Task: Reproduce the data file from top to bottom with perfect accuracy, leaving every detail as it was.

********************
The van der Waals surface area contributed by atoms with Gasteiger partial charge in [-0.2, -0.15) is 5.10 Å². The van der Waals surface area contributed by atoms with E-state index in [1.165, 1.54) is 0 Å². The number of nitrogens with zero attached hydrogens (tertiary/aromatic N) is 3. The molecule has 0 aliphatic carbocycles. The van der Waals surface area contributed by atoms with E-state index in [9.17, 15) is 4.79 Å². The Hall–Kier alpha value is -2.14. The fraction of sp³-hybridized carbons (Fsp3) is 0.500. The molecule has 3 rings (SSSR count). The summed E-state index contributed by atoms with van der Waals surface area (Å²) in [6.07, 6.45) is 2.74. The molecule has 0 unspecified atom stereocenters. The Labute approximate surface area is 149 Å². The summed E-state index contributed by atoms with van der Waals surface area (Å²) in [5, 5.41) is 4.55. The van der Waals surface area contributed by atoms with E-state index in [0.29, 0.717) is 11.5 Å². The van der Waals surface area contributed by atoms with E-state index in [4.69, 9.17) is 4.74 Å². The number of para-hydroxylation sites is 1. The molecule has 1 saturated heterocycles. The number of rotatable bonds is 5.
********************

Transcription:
The van der Waals surface area contributed by atoms with Gasteiger partial charge in [-0.2, -0.15) is 5.10 Å². The van der Waals surface area contributed by atoms with E-state index in [1.165, 1.54) is 0 Å². The number of nitrogens with zero attached hydrogens (tertiary/aromatic N) is 3. The molecule has 0 aliphatic carbocycles. The van der Waals surface area contributed by atoms with E-state index in [9.17, 15) is 4.79 Å². The Hall–Kier alpha value is -2.14. The fraction of sp³-hybridized carbons (Fsp3) is 0.500. The molecule has 3 rings (SSSR count). The summed E-state index contributed by atoms with van der Waals surface area (Å²) in [6.07, 6.45) is 2.74. The molecule has 0 unspecified atom stereocenters. The Labute approximate surface area is 149 Å². The summed E-state index contributed by atoms with van der Waals surface area (Å²) in [5, 5.41) is 4.55. The van der Waals surface area contributed by atoms with E-state index in [0.29, 0.717) is 11.5 Å². The van der Waals surface area contributed by atoms with E-state index in [4.69, 9.17) is 4.74 Å². The number of para-hydroxylation sites is 1. The molecule has 1 saturated heterocycles. The number of rotatable bonds is 5.